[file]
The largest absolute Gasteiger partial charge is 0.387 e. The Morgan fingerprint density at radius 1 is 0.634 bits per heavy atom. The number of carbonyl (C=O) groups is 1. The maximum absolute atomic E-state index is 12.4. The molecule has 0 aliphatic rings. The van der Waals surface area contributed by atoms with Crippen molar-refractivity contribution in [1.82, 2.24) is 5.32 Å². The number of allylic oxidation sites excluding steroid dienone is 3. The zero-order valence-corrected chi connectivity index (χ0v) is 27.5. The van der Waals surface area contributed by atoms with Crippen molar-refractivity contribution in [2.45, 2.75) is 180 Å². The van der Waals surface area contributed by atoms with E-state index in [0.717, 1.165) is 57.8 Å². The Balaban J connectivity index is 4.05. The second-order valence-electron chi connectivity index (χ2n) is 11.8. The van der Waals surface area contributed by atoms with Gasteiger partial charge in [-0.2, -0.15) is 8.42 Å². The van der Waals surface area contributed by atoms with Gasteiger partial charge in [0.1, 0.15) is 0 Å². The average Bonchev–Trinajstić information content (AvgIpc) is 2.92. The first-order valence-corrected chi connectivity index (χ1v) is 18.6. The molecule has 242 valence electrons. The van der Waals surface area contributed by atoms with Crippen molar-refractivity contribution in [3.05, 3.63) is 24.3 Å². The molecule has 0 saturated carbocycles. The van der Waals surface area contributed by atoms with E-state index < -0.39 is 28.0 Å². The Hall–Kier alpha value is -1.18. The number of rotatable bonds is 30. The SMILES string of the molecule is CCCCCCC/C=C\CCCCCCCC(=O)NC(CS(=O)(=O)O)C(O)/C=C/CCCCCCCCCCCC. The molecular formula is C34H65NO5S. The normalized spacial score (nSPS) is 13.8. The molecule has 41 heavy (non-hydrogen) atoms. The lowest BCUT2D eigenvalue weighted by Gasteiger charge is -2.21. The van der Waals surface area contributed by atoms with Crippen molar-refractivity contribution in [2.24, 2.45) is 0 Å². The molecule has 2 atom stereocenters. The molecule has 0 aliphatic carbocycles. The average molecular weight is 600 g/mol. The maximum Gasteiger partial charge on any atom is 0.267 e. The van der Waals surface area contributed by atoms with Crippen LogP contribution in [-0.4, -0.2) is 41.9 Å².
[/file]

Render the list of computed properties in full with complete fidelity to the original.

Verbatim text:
The largest absolute Gasteiger partial charge is 0.387 e. The Morgan fingerprint density at radius 1 is 0.634 bits per heavy atom. The number of carbonyl (C=O) groups is 1. The maximum absolute atomic E-state index is 12.4. The molecule has 0 aliphatic rings. The van der Waals surface area contributed by atoms with Crippen molar-refractivity contribution in [1.82, 2.24) is 5.32 Å². The number of allylic oxidation sites excluding steroid dienone is 3. The zero-order valence-corrected chi connectivity index (χ0v) is 27.5. The van der Waals surface area contributed by atoms with Crippen molar-refractivity contribution in [2.45, 2.75) is 180 Å². The van der Waals surface area contributed by atoms with E-state index in [0.717, 1.165) is 57.8 Å². The Balaban J connectivity index is 4.05. The second-order valence-electron chi connectivity index (χ2n) is 11.8. The van der Waals surface area contributed by atoms with Gasteiger partial charge in [-0.2, -0.15) is 8.42 Å². The van der Waals surface area contributed by atoms with Gasteiger partial charge in [0.1, 0.15) is 0 Å². The average Bonchev–Trinajstić information content (AvgIpc) is 2.92. The first-order valence-corrected chi connectivity index (χ1v) is 18.6. The molecule has 242 valence electrons. The van der Waals surface area contributed by atoms with Crippen molar-refractivity contribution in [3.05, 3.63) is 24.3 Å². The molecule has 0 saturated carbocycles. The van der Waals surface area contributed by atoms with E-state index < -0.39 is 28.0 Å². The Hall–Kier alpha value is -1.18. The number of rotatable bonds is 30. The SMILES string of the molecule is CCCCCCC/C=C\CCCCCCCC(=O)NC(CS(=O)(=O)O)C(O)/C=C/CCCCCCCCCCCC. The molecular formula is C34H65NO5S. The normalized spacial score (nSPS) is 13.8. The molecule has 41 heavy (non-hydrogen) atoms. The lowest BCUT2D eigenvalue weighted by Gasteiger charge is -2.21. The van der Waals surface area contributed by atoms with Crippen molar-refractivity contribution in [2.24, 2.45) is 0 Å². The molecule has 2 atom stereocenters. The molecule has 0 aliphatic carbocycles. The average molecular weight is 600 g/mol. The maximum Gasteiger partial charge on any atom is 0.267 e. The van der Waals surface area contributed by atoms with Crippen LogP contribution in [-0.4, -0.2) is 41.9 Å².